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IPFS News Link • Education: Private Secular Schools and Home School

How Microschool Networks Are Activating Education Entrepreneurs

•, Kerry McDonald

When Katelyn Shore opened the first Wildflower Montessori microschool in Cambridge, Massachusetts in 2014, she hoped it would be the start of something big. The vision, introduced by Sep Kamvar at the MIT Media Lab, was to create an open-source network of intentionally small, storefront, neighborhood Montessori microschools that would offer the tools and technology to enable teacher-entrepreneurs across the country to launch their own microschools. Shore's school would be the prototype.

"When we began imagining what would be possible for opening the first Wildflower school, I was most inspired to create a small school where teachers were decision makers on what would be best for their school community (children and families), as we were the ones closest to the needs of our community," said Shore. "At the time, we dreamed of what could be possible within a larger network of microschools, but to see it happen and grow as it has is just incredible."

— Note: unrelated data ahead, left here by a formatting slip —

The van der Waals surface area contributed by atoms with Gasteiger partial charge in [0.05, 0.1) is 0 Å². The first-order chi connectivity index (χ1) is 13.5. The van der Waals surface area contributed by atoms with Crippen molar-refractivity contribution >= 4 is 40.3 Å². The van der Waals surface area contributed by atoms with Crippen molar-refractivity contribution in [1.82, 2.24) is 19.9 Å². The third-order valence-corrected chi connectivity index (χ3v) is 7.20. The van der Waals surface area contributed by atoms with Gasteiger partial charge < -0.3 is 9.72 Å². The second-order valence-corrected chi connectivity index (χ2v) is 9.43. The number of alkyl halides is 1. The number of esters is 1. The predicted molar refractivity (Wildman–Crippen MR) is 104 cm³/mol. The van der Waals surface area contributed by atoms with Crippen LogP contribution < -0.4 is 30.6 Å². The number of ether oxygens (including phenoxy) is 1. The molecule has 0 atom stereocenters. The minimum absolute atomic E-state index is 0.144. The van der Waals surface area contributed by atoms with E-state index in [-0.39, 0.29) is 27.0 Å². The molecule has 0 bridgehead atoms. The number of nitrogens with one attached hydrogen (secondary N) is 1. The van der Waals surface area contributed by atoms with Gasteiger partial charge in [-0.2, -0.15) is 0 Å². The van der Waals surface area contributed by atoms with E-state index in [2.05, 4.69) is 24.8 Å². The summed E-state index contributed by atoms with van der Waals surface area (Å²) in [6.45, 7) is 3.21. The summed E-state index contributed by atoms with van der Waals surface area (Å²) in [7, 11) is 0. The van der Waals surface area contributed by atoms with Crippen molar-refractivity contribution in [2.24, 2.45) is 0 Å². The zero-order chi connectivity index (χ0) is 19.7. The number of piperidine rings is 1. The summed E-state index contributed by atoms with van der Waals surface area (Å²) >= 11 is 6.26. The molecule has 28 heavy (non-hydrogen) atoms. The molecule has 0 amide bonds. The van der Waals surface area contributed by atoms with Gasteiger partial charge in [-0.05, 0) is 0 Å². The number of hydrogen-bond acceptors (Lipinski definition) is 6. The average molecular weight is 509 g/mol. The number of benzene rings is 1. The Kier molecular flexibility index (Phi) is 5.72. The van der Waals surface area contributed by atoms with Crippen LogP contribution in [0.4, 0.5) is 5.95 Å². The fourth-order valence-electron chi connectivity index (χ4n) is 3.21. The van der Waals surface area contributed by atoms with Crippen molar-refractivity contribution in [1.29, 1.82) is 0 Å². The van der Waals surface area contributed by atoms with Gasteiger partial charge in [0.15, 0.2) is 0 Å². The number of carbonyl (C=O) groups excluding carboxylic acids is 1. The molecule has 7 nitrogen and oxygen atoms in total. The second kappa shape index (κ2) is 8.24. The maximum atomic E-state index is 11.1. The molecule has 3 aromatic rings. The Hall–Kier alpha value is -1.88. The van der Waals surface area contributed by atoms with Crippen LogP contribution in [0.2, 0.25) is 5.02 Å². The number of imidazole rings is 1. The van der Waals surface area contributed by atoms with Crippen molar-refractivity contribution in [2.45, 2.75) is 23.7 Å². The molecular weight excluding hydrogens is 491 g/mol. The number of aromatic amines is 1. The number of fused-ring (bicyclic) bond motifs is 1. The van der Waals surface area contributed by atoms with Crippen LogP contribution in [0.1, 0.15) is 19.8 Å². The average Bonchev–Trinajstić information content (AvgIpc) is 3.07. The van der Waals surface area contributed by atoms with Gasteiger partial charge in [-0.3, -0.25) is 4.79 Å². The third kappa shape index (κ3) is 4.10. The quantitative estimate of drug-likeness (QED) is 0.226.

Today, the Wildflower Montessori network consists of more than 60 microschools across the U.S. and Puerto Rico, including public charter microschools in Minneapolis, New York City and Washington, D.C. Most of the network's microschools focus on early childhood education, but some serve elementary and secondary school children.

Wildflower Montessori supports entrepreneurial, Montessori-trained teachers who want to open their own affiliated microschools. The non-profit Wildflower Foundation offers grants and low-interest loans to these startup founders, and connects them with the vast network of Wildflower Montessori educators who share resources, offer encouragement and provide advice and insights.